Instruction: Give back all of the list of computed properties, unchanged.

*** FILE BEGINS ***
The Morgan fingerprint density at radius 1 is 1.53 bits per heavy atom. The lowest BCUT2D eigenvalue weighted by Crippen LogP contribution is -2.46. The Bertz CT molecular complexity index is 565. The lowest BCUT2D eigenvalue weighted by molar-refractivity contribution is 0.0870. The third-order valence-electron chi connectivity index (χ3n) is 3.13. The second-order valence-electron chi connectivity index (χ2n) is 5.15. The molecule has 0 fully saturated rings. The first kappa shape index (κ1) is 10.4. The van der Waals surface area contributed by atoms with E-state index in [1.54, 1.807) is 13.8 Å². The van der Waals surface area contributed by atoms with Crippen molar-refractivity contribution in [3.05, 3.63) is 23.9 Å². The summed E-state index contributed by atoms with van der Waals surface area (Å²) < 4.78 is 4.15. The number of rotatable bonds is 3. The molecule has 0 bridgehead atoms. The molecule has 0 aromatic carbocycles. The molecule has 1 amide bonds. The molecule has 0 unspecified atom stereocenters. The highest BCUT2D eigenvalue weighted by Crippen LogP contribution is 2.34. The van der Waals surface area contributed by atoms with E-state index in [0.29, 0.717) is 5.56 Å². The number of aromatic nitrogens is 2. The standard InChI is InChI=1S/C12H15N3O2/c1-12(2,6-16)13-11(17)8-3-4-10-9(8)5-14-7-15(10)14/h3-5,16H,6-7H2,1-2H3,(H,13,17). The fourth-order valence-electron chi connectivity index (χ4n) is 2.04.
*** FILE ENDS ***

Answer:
The Morgan fingerprint density at radius 1 is 1.53 bits per heavy atom. The lowest BCUT2D eigenvalue weighted by Crippen LogP contribution is -2.46. The Bertz CT molecular complexity index is 565. The lowest BCUT2D eigenvalue weighted by molar-refractivity contribution is 0.0870. The third-order valence-electron chi connectivity index (χ3n) is 3.13. The second-order valence-electron chi connectivity index (χ2n) is 5.15. The molecule has 0 fully saturated rings. The first kappa shape index (κ1) is 10.4. The van der Waals surface area contributed by atoms with E-state index in [1.54, 1.807) is 13.8 Å². The van der Waals surface area contributed by atoms with Crippen molar-refractivity contribution in [3.05, 3.63) is 23.9 Å². The summed E-state index contributed by atoms with van der Waals surface area (Å²) < 4.78 is 4.15. The number of rotatable bonds is 3. The molecule has 0 bridgehead atoms. The molecule has 0 aromatic carbocycles. The molecule has 1 amide bonds. The molecule has 0 unspecified atom stereocenters. The highest BCUT2D eigenvalue weighted by Crippen LogP contribution is 2.34. The van der Waals surface area contributed by atoms with E-state index in [0.29, 0.717) is 5.56 Å². The number of aromatic nitrogens is 2. The standard InChI is InChI=1S/C12H15N3O2/c1-12(2,6-16)13-11(17)8-3-4-10-9(8)5-14-7-15(10)14/h3-5,16H,6-7H2,1-2H3,(H,13,17). The fourth-order valence-electron chi connectivity index (χ4n) is 2.04.